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Second Sunday after Pentecost: Genesis 6:9-22, 7:24, 8:14-19; Psalm 46 or Deuteronomy 11:18-21, 26-28; Psalm 31:1-5, 19-24; Romans 1:16-17, 3:22b-28 (29-31); Matthew 7:21-29

The one way of salvation: Learning from the ark, looking to Christ
To view the Genesis flood exclusively in terms of judgment is to see only one side of what God was doing.
As well as judging, He was also saving - ‘In this ship a few people - eight in all - were saved by water’ (1 Peter 3:20).
The ark points forward to Christ ‘who came back from death to life’, Christ who ‘saves’ us (1 Peter 3:21).
God was working out His purpose of salvation.
In Noah’s day, the remnant of faith was very small, yet the promise of God's love was given to them - ‘I will establish My covenant with you’ (Genesis 6:18).
Even when wickedness threatens to overwhelm us, we still have God’s promise of love, ‘the new covenant in Christ’s blood’ (1 Corinthians 11:25). ‘The blood of Jesus, God’s Son, cleanses us from all sin’(1 John 1:7).
Knowing that Christ loved us and died for us, we are to be like Noah (Genesis 6:22). We are to walk with the Lord and serve Him.
‘The Lord closed the door behind them’ (Genesis 7:16).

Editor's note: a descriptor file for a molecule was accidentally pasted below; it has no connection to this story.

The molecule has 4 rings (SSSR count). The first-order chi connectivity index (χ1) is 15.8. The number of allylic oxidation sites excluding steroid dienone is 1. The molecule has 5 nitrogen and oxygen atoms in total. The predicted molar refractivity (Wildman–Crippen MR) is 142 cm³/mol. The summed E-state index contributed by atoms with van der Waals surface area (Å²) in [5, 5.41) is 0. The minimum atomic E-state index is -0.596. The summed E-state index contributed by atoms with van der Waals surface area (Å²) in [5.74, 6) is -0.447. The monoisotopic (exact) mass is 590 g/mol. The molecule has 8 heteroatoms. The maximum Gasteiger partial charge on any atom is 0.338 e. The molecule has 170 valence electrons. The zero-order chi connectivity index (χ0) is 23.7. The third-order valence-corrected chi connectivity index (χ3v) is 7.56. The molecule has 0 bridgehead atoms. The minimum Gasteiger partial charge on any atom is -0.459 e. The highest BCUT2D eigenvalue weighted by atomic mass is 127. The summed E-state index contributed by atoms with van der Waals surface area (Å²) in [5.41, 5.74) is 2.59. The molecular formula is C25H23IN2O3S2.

What was going on outside of the ark is contrasted with the haven of salvation inside the ark.
What was it that made the ark a place of salvation? - The Lord.
What is it that makes Jesus Christ the Source of our salvation? - God has given Him the Name that is above every name, the Name of our salvation (Philippians 2:9-11; Acts 4:12).
From the ark, we learn of
(a) the one way of salvation - The ark had only one door. Jesus is ‘the Door’ which leads to salvation (John 10:9);
(b) the eternal security of salvation - All were safe inside the ark. In Christ there is eternal security (John 10:28);
(c) the absolute necessity of salvation - Outside of the ark, there was certain death. Refusal to come to Christ for salvation leads to judgment: ‘How shall we escape...?’(Hebrews 2:3).
Following the flood, we have this simple yet striking declaration: ‘the ground was dry’ (Genesis 8:13).
Safe from judgment! This is the message which comes to us from the Cross: ‘Behold, the Lamb of God who takes away the sin of the world’ (John 1:29).
The judgment has fallen upon Christ. We are no longer swept away in the judgment. We can stand on solid ground: ‘On Christ the solid Rock I stand’ (Church Hymnary, 411). He is our Support in ‘the whelming flood’.
God said to Noah, ‘Come out of the ship’ (Genesis 8:15).
We are in Christ. He is the Source of our salvation. God has brought us into Christ (1 Corinthians 1:30).
He does not bring us into Christ solely for our own benefit. We are sent out to be fruitful (Genesis 8:17; John 15:16).
We are to ‘abide in Christ’. This is the way of fruitfulness (John 15:4-5).